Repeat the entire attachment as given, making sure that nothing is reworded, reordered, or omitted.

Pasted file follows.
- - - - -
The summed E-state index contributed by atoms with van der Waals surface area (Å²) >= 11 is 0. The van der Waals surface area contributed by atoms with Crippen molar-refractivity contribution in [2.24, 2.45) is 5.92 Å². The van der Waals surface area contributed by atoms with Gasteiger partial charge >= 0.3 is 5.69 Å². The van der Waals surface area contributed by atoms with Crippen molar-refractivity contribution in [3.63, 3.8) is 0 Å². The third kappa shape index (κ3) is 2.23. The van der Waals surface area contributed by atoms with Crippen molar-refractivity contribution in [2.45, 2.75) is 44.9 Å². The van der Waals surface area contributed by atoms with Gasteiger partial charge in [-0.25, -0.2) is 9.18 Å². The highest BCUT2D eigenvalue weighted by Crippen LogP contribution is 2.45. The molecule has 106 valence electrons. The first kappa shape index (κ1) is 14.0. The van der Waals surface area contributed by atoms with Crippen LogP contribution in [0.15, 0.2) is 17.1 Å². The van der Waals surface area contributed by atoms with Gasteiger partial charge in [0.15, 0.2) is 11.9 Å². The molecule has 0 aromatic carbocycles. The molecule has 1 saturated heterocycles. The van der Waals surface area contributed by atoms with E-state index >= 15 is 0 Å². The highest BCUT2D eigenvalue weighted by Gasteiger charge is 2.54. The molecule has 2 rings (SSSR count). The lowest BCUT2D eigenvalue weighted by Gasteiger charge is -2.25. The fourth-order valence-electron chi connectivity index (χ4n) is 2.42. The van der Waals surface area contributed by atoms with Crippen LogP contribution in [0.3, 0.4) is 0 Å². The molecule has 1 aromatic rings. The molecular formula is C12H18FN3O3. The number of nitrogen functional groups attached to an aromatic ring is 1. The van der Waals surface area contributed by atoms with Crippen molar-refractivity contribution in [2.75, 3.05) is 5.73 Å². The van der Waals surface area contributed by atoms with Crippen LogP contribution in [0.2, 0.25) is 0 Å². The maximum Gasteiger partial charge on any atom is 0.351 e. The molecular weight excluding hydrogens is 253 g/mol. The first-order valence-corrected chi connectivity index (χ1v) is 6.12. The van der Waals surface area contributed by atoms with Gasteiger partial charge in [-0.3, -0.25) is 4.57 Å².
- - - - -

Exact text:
The summed E-state index contributed by atoms with van der Waals surface area (Å²) >= 11 is 0. The van der Waals surface area contributed by atoms with Crippen molar-refractivity contribution in [2.24, 2.45) is 5.92 Å². The van der Waals surface area contributed by atoms with Gasteiger partial charge >= 0.3 is 5.69 Å². The van der Waals surface area contributed by atoms with Crippen molar-refractivity contribution in [3.63, 3.8) is 0 Å². The third kappa shape index (κ3) is 2.23. The van der Waals surface area contributed by atoms with Crippen molar-refractivity contribution in [2.45, 2.75) is 44.9 Å². The van der Waals surface area contributed by atoms with Gasteiger partial charge in [-0.25, -0.2) is 9.18 Å². The highest BCUT2D eigenvalue weighted by Crippen LogP contribution is 2.45. The molecule has 106 valence electrons. The first kappa shape index (κ1) is 14.0. The van der Waals surface area contributed by atoms with Crippen LogP contribution in [0.15, 0.2) is 17.1 Å². The van der Waals surface area contributed by atoms with Gasteiger partial charge in [0.15, 0.2) is 11.9 Å². The molecule has 0 aromatic carbocycles. The molecule has 1 saturated heterocycles. The van der Waals surface area contributed by atoms with E-state index >= 15 is 0 Å². The highest BCUT2D eigenvalue weighted by Gasteiger charge is 2.54. The molecule has 2 rings (SSSR count). The lowest BCUT2D eigenvalue weighted by Gasteiger charge is -2.25. The fourth-order valence-electron chi connectivity index (χ4n) is 2.42. The van der Waals surface area contributed by atoms with Crippen LogP contribution in [0.3, 0.4) is 0 Å². The molecule has 1 aromatic rings. The molecular formula is C12H18FN3O3. The number of nitrogen functional groups attached to an aromatic ring is 1. The van der Waals surface area contributed by atoms with Crippen molar-refractivity contribution in [2.75, 3.05) is 5.73 Å². The van der Waals surface area contributed by atoms with Crippen LogP contribution in [0.2, 0.25) is 0 Å². The maximum Gasteiger partial charge on any atom is 0.351 e. The molecular weight excluding hydrogens is 253 g/mol. The first-order valence-corrected chi connectivity index (χ1v) is 6.12. The van der Waals surface area contributed by atoms with Gasteiger partial charge in [-0.3, -0.25) is 4.57 Å².